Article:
Johnson Ferry Intermittent Trail Closures
Representatives of Colonial Pipeline Company will be working on the gas pipeline in the Johnson Ferry North unit. The work will require intermittent trail closures. For your safety please stay on designated trails and obey all trail closures.
Cope's Grey Treefrog
Cope's Grey Treefrog
Size: 3.2 to 6 cm long (1 ¼" to 2 ½")
General Description: Skin rough and typically grayish or greenish in color but may be subject to variation, with several large blotches on back. Back seemingly warty, but warts not as prominent as the average Toad (Bufo). Light spot with dark edges beneath eye usually discernible. Large toe pads. Concealed surface of thighs bright yellow-orange mottled with black or gray. Call is a raspy one-pitched trill.
Similar Species: Gray Treefrog, H. versicolor, virtually indistinguishable except for call (slower- and lower-pitched trill). Bird-voiced Treefrog, H. avivoca, is smaller and concealed surfaces of the hind legs are green or yellowish-white instead of orange. May hybridize with Bird-voiced Treefrog. To distinguish between these two species visually, it is recommended that you let the frog rest quietly such that its colors change or the details of its pattern appear. Habitat includes woodland ponds and tree trunks.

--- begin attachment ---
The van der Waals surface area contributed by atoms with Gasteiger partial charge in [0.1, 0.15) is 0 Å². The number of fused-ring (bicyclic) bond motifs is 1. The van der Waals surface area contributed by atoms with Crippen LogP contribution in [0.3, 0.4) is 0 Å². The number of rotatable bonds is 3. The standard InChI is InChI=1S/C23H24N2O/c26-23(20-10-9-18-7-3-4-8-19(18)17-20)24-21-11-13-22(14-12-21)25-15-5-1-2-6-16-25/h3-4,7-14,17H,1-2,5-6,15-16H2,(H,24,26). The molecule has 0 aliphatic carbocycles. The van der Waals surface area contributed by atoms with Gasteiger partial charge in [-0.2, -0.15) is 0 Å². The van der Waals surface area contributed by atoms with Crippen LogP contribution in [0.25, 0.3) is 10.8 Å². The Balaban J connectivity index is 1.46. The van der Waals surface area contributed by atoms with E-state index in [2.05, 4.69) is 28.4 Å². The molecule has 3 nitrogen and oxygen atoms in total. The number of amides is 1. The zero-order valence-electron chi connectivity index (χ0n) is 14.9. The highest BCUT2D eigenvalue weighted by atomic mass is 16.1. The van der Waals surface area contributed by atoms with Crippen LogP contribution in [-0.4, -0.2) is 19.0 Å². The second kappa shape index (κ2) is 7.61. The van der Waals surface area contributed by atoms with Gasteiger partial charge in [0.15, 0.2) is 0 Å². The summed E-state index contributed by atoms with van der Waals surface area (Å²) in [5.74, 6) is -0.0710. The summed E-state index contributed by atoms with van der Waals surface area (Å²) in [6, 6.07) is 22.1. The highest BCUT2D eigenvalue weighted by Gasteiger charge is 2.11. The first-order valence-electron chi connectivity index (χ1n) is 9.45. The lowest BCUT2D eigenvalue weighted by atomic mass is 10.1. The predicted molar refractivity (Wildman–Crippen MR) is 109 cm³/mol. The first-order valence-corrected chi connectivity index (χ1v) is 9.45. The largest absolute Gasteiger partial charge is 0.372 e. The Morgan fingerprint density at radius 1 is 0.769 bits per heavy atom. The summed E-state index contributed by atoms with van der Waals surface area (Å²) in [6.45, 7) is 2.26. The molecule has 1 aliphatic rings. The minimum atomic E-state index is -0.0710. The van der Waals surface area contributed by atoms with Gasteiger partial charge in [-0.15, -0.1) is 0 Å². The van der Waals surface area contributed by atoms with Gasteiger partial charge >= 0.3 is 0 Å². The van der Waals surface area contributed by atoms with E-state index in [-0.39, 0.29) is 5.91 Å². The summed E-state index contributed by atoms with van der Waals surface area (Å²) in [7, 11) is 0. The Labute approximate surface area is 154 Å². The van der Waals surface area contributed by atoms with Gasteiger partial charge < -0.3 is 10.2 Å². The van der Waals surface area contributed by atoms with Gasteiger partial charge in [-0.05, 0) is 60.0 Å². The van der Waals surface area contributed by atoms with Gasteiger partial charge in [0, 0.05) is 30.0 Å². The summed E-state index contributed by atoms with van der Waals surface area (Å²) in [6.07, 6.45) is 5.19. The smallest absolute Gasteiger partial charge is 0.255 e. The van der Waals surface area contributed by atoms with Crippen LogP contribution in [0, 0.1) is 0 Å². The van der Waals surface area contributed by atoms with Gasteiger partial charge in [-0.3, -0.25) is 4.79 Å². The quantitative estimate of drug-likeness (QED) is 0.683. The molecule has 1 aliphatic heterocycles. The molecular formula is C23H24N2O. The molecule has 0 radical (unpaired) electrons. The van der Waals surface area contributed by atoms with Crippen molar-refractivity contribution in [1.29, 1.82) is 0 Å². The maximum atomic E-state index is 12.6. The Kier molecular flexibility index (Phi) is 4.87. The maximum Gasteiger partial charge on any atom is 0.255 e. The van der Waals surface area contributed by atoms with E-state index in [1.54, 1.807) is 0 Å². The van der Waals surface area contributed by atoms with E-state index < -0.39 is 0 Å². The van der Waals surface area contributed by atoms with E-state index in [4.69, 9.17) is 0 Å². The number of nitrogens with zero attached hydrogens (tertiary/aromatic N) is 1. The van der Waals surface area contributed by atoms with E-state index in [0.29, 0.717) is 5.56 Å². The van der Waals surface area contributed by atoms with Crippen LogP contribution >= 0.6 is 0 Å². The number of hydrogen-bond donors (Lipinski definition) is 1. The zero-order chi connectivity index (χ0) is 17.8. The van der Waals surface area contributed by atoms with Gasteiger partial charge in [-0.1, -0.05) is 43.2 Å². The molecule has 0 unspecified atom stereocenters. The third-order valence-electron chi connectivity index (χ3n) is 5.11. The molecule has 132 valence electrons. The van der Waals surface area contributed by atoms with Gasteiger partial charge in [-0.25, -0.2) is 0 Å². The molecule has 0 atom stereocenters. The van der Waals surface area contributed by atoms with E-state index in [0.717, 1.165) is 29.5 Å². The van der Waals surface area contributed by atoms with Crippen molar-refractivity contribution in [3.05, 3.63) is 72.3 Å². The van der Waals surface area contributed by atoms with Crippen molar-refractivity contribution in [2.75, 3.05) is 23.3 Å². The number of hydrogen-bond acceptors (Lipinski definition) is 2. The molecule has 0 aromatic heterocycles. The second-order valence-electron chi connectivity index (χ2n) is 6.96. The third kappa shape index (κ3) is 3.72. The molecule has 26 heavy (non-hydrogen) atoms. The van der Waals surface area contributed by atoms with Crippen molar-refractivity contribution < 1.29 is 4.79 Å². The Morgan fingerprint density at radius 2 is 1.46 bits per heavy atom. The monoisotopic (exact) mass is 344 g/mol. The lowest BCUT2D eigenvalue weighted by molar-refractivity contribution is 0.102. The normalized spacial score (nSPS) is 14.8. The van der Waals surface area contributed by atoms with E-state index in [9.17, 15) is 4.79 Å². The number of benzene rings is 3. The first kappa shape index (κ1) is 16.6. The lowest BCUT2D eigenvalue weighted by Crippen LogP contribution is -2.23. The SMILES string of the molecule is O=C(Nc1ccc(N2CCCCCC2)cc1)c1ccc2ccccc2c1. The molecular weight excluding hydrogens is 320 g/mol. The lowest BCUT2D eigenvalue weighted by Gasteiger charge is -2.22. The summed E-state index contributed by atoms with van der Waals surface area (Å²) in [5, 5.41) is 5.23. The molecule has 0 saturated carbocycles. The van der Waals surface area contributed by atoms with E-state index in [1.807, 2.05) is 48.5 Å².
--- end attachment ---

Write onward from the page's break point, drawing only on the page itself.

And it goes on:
Reproduction: Breeds April to August, sometimes also in winter in warmer parts of range.
Habitat: Trees and shrubs that grow in or near permanent water sources. Rarely seen on the ground or at the edge of water except during breeding season.
Voice: Generically the call is described as like a musical trill, a resonant, flutelike trill or a sound similar to the call of a red-bellied woodpecker. However, the call of the call of this frog is faster and higher-pitched than that of the Gray Treefrog, Hyla versicolor. When heard calling concurrently, it may be possible to distinguish between the two species, otherwise making an audio recording and analyzing it in a lab may be necessary. Both species have slower trill rates when the weather is cooler.
Did You Know?
Great Blue Herons stand up to four feet tall and have special feathers that dissolve into powder. They use a serrated middle claw to distribute the powder which they use for preening or cleaning themselves.